Carmel Church microfossils

VMNH has an excellent scanning electron microscope installed in the lab next door to my office. Jason Lunze, our SEM technician, is working on testing some aspects of the SEM software so I gave him some samples of Carmel Church sediment for test imaging. The Carmel Church units are known to have large numbers of diatoms, so we figured there would be plenty to see. (There are also going to be some folks working on Carmel Church diatoms this summer, so it was also a proof-of-concept exercise for that project).

In our tiny (a few square millimeters) sample we haven’t yet found any complete diatoms, but it only took Jason about 30 seconds to start finding fragments like the one at the top of the page. Below is another fragment (I think this one is magnified 6000 times):

In addition, we found several pollen grains:

It’s possible that these grains are modern contamination, but I think there’s a good chance they are fossil given the way they’re embedded in the sediment grains. It’s not surprising that the Calvert Formation at Carmel Church would have pollen; after all, fossil wood is about as common there as whale bones. But this is the first time we have any direct evidence of possible pollen grains.

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4 Responses to Carmel Church microfossils

  1. Brian Beatty says:

    Would it be possible to retrieve some uncontaminated portions of the sediment from inside a jacket? We could characterize the grain size and composition of the sediment (calcareous vs siliclastic). It would also be excellent to look for what sorts of phytoliths were present in the locality. Then, perhaps we could look at dental microwear of the terrestrial ungulates in a slightly more controlled way. It would be ideal if their teeth had calculus on them that could be removed and phytoliths extracted, but that would require a bit of luck.
    Still, something that I’ve been wanting to do with more controlled modern settings, but it would be nice to start with some fossil localities too.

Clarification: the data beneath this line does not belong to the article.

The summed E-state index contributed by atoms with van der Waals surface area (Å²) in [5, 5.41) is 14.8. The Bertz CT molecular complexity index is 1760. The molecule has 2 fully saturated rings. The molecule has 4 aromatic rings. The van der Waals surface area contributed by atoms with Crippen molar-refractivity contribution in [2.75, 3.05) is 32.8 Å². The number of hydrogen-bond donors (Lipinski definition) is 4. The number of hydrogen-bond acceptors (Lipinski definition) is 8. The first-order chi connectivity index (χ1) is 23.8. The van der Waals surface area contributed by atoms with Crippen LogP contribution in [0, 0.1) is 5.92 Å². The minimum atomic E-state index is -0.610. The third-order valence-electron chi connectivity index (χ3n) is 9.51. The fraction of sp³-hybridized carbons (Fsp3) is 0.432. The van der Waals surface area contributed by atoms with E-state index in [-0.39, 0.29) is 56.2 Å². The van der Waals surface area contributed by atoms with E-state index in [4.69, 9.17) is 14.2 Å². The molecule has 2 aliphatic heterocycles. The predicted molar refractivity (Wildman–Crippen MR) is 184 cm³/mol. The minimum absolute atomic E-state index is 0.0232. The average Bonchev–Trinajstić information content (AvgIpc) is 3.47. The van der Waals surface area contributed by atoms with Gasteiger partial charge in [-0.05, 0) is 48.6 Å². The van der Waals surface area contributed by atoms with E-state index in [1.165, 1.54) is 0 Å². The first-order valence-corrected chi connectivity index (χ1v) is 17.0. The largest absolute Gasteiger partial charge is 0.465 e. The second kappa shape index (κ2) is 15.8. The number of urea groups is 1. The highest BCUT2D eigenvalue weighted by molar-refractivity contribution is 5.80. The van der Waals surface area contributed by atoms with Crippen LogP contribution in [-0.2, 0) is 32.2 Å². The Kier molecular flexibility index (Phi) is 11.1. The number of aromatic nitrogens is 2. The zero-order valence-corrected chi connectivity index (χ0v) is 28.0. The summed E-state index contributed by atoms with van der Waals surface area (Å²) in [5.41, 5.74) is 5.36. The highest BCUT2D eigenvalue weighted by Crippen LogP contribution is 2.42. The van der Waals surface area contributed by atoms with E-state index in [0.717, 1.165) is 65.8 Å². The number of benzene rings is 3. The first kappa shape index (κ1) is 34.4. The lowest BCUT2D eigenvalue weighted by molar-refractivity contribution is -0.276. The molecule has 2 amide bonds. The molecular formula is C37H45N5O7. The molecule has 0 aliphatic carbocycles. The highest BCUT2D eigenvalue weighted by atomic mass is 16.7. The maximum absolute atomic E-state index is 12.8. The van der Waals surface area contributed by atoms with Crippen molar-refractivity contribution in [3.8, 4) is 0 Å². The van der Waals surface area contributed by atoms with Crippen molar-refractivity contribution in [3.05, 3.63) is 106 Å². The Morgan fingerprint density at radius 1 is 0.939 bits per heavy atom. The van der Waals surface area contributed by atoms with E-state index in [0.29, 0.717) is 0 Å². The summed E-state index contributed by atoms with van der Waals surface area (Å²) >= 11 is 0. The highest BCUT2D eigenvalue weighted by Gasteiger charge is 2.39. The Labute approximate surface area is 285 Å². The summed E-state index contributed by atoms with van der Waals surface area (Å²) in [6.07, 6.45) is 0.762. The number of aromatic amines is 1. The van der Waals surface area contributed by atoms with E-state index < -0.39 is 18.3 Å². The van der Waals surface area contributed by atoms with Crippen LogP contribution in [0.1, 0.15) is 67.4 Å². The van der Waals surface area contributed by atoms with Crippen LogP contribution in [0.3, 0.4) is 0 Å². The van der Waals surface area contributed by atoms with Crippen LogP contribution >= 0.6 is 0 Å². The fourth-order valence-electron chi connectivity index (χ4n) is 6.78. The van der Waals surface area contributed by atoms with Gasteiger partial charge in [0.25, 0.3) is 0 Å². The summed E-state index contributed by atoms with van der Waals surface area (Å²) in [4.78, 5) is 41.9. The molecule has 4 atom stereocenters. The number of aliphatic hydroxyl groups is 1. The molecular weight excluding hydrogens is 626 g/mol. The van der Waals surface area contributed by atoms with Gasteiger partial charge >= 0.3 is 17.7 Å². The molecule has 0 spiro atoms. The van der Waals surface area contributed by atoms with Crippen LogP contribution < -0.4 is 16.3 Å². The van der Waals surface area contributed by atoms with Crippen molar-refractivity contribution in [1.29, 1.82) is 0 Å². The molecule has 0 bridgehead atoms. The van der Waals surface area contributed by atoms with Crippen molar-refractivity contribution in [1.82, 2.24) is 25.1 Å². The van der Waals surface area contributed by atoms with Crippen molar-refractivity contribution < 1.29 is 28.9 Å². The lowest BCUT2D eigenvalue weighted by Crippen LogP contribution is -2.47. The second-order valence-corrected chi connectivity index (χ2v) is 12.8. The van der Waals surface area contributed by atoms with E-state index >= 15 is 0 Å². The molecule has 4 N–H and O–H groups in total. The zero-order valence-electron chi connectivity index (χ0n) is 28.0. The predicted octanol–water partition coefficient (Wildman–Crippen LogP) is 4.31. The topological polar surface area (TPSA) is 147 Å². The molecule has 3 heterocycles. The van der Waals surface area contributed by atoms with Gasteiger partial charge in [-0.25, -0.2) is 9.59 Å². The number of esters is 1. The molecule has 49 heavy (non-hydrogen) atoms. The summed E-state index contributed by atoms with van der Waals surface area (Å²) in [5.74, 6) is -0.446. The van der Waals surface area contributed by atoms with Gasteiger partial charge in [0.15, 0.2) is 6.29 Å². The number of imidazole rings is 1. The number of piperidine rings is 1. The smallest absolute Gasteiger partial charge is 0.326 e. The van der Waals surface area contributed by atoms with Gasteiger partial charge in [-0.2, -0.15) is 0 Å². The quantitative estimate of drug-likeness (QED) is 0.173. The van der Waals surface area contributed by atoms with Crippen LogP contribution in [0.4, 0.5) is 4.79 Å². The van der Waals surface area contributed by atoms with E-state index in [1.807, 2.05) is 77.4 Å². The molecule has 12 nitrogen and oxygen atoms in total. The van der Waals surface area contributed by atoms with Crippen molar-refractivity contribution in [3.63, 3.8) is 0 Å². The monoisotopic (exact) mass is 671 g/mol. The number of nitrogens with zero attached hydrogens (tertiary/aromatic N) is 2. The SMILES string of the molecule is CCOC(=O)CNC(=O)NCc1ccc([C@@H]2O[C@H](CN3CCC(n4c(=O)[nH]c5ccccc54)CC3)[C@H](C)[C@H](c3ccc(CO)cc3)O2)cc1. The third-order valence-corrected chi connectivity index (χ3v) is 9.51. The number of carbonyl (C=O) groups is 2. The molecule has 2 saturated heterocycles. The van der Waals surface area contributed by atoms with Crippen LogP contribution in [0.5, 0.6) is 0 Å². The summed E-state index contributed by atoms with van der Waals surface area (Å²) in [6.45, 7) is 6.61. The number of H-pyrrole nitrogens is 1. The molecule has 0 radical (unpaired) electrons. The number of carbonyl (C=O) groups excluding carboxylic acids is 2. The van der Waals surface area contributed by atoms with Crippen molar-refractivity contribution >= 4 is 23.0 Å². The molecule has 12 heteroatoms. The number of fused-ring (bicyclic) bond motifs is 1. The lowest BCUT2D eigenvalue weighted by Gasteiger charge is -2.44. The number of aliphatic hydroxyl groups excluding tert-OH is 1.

2. Alton Dooley says:

    Getting uncontaminated samples should be possible. This was a bit of sediment just scraped off a bone with no processing, just to see if we could get good images.

    At Carmel Church our numbers of terrestrial mammal teeth are very small, so we would need to have a LOT of luck to get phytoliths (especially considering that they had already washed out to sea before burial). But in terrestrial environments (and certainly modern ones) that should be quite possible.

    Our SEM also has an EDAX, for doing composition analysis, so there’s even more potential for these types of detailed studies.

  3. Keith Degnan says:

    The last picture is not pollen, but rather a dinoflagellate cyst. I’m not familiar with Cenozoic species, but it looks like it’s in pretty good shape.

  4. Alton Dooley says:

    And so my limited knowledge of microfossils is revealed! Thanks, Keith!

    Dinoflagellates are also known from the Calvert, and so finding them isn’t a great shock, but we’ve never seen them at Carmel Church (of course, this is the first sample we’ve ever put in the SEM).

    There’s a photo of a somewhat similar dinoflagellate cyst at this website:

    http://microscopy.tamu.edu/picture-of-the-month.html

    (scroll down about 3/4 of the way to the bottom).

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